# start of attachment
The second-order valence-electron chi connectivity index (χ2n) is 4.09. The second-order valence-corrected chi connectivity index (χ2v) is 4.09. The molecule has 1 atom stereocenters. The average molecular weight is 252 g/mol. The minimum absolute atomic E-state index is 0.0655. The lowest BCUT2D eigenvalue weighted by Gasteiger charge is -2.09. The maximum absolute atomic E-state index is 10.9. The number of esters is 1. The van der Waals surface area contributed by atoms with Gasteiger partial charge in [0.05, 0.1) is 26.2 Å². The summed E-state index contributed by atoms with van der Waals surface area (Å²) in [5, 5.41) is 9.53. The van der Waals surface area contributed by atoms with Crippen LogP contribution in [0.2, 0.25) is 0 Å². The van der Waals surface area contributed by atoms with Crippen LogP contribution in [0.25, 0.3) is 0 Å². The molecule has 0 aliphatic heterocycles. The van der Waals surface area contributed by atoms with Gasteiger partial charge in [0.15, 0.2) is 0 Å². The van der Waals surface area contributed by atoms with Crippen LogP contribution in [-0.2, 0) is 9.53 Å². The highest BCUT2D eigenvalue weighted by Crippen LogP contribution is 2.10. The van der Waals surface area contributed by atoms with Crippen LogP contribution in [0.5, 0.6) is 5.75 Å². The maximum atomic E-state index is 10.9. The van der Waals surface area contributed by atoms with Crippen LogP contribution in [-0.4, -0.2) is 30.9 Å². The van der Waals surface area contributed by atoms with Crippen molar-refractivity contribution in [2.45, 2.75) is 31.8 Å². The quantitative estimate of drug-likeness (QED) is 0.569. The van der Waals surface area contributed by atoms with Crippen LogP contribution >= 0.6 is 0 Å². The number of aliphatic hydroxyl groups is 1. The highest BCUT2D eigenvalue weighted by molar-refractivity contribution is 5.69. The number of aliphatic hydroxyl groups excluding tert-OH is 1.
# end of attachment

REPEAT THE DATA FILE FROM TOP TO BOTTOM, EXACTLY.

The second-order valence-electron chi connectivity index (χ2n) is 4.09. The second-order valence-corrected chi connectivity index (χ2v) is 4.09. The molecule has 1 atom stereocenters. The average molecular weight is 252 g/mol. The minimum absolute atomic E-state index is 0.0655. The lowest BCUT2D eigenvalue weighted by Gasteiger charge is -2.09. The maximum absolute atomic E-state index is 10.9. The number of esters is 1. The van der Waals surface area contributed by atoms with Gasteiger partial charge in [0.05, 0.1) is 26.2 Å². The summed E-state index contributed by atoms with van der Waals surface area (Å²) in [5, 5.41) is 9.53. The van der Waals surface area contributed by atoms with Crippen LogP contribution in [0.2, 0.25) is 0 Å². The van der Waals surface area contributed by atoms with Crippen LogP contribution in [0.25, 0.3) is 0 Å². The molecule has 0 aliphatic heterocycles. The van der Waals surface area contributed by atoms with Gasteiger partial charge in [0.15, 0.2) is 0 Å². The van der Waals surface area contributed by atoms with Crippen LogP contribution in [-0.2, 0) is 9.53 Å². The highest BCUT2D eigenvalue weighted by Crippen LogP contribution is 2.10. The van der Waals surface area contributed by atoms with Crippen LogP contribution in [0.5, 0.6) is 5.75 Å². The maximum atomic E-state index is 10.9. The van der Waals surface area contributed by atoms with Crippen LogP contribution in [-0.4, -0.2) is 30.9 Å². The van der Waals surface area contributed by atoms with Crippen molar-refractivity contribution in [2.45, 2.75) is 31.8 Å². The quantitative estimate of drug-likeness (QED) is 0.569. The van der Waals surface area contributed by atoms with Crippen LogP contribution >= 0.6 is 0 Å². The number of aliphatic hydroxyl groups is 1. The highest BCUT2D eigenvalue weighted by molar-refractivity contribution is 5.69. The number of aliphatic hydroxyl groups excluding tert-OH is 1.